A Past In Present | A Short Story

After living through almost fifty years of your life, looking back at the journey comes almost naturally. There are times when you wonder, “If I had done the things that I did differently, would I be in an even better place today? If only I hadn't missed that darn physics or maths class, or maybe prepared for the entrance exams properly, could I have been living a life different from this?” Fortunately, such trivial pondering wasn't my business. Having made peace with most regrets in life, I believed everyone should walk towards the future with heads held high. Consequentially, the world would have fewer people stuck in their past.

On 4th November, I got a call which pumped up my ageing body; a call from a distant friend of mine, it was Micky. Nostalgia oozed through our telephones. We talked about the best of days of our lives, how we used to roll in the school along with our group; laughing, joking, kidding and what not. To my surprise, he said, “Thakur, it's been 10 long years since we last paid a visit to our school, how about a ride together to Lajpat, brother?” How could I ever say no to such an offer? I agreed to take the day off from work, finalizing the plan. I confessed, “It would be lovely if Sanjay joined us as well”.

“Well, I heard he's caught up with some industrial work back in New Jersey, probably too busy for this”, he replied. I sighed and went on with the day.

Sanjay wasn't your everyday person you’d meet round the corner. He had an uncontrollable fire in him. He’d simply do what he wanted to; be it a prank like telling everybody to evacuate due to an incoming flood in a mall, or to rightfully talk-back to a bullish teacher with no remorse, hilariously. All of these antics were nothing but a drop in the ocean as compared to his other great deeds.

Years ago, we drifted away and lived our lives without contacting each other. Eventually, Micky and I caught up at Glasgow, by surprise. Having no clue of each other's presence in the auditorium at an event, we were honoured with the title of, ‘Leaders of Industry’. Unfortunately, Sanjay and us could not have such a grand reunion. It was as if he was off the grid, no calls, and no messages, not even IMs or wall posts on Facebook. Well, it’s Sanjay we’re talking about. Once he holds a grudge against someone, he’s the type of man who’d take it to his grave.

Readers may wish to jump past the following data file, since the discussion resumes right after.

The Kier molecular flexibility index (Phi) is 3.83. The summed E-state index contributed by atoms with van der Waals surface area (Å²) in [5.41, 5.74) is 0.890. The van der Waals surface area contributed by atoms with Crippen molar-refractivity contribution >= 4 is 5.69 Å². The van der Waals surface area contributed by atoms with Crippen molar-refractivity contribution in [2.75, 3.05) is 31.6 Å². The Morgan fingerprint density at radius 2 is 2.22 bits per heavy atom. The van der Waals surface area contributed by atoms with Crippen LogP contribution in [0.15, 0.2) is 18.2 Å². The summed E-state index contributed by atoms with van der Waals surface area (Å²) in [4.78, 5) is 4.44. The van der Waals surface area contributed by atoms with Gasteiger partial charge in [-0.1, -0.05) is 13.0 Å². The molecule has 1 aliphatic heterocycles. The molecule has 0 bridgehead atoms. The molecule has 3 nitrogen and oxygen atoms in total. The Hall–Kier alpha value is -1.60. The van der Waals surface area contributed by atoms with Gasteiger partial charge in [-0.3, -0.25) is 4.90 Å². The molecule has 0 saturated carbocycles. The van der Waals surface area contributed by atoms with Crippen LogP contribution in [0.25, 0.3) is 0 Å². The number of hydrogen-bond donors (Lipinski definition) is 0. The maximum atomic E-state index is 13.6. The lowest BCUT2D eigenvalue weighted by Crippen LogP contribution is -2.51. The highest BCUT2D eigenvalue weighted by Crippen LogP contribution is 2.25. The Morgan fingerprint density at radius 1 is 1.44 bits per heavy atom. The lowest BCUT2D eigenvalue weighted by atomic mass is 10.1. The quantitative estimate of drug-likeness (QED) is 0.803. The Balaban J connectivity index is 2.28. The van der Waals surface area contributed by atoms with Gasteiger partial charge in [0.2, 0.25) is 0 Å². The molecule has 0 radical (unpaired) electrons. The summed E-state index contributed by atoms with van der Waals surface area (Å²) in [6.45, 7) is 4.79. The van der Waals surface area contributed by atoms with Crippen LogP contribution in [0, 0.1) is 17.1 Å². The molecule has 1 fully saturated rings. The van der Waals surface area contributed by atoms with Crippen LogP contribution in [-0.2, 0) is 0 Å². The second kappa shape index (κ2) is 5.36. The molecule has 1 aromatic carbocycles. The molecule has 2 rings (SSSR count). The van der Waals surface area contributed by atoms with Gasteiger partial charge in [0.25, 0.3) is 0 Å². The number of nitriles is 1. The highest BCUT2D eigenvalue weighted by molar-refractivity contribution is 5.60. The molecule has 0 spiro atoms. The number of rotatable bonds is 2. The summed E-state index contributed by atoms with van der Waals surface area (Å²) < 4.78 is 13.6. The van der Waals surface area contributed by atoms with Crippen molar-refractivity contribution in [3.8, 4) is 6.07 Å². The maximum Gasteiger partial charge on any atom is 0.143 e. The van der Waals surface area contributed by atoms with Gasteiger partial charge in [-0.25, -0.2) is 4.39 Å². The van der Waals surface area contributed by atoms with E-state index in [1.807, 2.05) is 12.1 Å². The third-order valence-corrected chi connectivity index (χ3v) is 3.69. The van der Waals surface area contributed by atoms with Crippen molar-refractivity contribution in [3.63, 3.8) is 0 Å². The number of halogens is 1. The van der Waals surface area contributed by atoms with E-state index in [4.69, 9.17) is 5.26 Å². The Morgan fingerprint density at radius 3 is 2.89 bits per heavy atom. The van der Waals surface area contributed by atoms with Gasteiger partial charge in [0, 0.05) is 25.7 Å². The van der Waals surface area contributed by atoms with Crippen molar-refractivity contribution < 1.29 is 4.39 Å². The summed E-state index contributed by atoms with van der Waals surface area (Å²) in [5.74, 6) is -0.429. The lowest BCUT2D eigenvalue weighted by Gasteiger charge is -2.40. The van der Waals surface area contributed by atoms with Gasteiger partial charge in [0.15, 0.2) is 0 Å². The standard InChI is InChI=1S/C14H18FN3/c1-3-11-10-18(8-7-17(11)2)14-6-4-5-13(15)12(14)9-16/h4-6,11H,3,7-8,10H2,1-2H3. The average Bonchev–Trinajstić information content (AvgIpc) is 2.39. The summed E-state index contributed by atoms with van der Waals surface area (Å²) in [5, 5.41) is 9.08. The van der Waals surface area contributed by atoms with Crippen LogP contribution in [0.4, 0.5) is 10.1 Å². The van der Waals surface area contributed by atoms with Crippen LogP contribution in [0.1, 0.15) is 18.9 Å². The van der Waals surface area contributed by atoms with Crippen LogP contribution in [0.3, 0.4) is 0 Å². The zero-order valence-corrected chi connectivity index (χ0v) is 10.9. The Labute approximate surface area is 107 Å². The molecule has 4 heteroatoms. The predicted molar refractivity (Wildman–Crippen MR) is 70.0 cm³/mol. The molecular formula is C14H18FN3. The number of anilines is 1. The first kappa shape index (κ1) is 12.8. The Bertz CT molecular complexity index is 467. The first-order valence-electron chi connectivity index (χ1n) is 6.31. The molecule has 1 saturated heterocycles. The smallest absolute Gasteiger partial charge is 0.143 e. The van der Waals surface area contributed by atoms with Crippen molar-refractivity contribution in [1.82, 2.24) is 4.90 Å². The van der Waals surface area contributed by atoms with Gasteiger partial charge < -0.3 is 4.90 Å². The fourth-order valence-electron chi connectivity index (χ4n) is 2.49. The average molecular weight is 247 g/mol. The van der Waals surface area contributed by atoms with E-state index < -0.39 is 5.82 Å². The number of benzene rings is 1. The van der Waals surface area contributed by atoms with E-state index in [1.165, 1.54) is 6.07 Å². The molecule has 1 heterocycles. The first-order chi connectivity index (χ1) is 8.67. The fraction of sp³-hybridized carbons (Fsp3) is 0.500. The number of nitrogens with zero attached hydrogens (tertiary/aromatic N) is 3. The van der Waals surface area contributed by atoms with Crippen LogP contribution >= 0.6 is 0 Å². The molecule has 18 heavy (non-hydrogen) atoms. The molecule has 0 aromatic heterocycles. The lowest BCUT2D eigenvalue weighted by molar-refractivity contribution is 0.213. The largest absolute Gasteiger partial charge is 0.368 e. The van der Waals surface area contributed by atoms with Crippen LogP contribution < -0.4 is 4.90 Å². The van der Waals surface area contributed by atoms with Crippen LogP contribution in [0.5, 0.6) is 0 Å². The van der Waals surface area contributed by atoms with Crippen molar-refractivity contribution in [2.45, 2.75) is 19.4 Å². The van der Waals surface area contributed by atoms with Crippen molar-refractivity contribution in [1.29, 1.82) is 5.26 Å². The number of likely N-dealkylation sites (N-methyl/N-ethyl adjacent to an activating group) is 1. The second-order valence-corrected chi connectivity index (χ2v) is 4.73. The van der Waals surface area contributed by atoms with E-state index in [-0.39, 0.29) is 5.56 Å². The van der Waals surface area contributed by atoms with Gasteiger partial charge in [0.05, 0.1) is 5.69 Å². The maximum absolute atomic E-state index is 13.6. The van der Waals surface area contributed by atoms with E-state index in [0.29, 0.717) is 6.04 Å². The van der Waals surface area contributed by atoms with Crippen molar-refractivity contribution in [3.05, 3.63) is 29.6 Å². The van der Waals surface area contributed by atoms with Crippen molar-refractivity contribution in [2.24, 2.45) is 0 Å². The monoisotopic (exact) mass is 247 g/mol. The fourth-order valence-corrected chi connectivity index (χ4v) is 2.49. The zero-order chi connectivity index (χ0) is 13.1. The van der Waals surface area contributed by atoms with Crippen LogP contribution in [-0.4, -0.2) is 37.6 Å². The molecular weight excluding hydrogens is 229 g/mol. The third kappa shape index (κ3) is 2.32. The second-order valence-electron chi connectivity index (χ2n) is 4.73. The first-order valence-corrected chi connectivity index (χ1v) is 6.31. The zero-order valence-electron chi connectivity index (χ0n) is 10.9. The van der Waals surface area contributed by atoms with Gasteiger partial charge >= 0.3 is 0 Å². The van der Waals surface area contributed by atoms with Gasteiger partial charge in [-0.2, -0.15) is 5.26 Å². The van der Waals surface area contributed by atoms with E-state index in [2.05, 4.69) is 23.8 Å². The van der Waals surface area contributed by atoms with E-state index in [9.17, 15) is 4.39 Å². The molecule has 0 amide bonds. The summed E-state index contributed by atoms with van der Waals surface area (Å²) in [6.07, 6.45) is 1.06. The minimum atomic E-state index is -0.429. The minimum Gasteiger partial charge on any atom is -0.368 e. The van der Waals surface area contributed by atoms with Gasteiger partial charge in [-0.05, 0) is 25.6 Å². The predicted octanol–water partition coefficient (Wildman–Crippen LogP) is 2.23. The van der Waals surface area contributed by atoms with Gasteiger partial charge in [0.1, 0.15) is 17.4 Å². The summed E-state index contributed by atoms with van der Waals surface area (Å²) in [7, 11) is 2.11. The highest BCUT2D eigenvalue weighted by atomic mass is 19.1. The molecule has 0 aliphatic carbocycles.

Micky and I met at Lajpat, and as always, he asked me to drive; lazy as ever. As we drove past the Moolchand Hospital, it felt like the vintage memory in our minds began slowly colourizing itself. The bright red walls and the cars parked in an order right outside the hospital, we were living our past in present. Micky exclaimed, “Beware of that random divider on the road”. I averted it and stopped at the red light. We could see the metro station standing there as it was, years ago, with trees and a few buildings on the left, in the backdrop. The rickshawalas still took the shortcut on the opposite side of the road.

I parked my car in front of the main gate of our school, and the crimson buildings with small windows reminded me of the times when I used to gaze at my classroom; after ending up late to school. Later on, hoping to catch someone's glimpse to give them a cue to call up my benevolent class teacher, who'd help me get into the school premises. Micky went ahead and looked at the guard; remembering the times when he’d quarrel with the security personnel, explaining them how living near the school doesn’t mean that you’ll never be late. Those were the times when we were naive kids, wanting to fight the world. Yet, it seems that as we grow up, it becomes a societal norm to slowly but surely extinguish that very fire.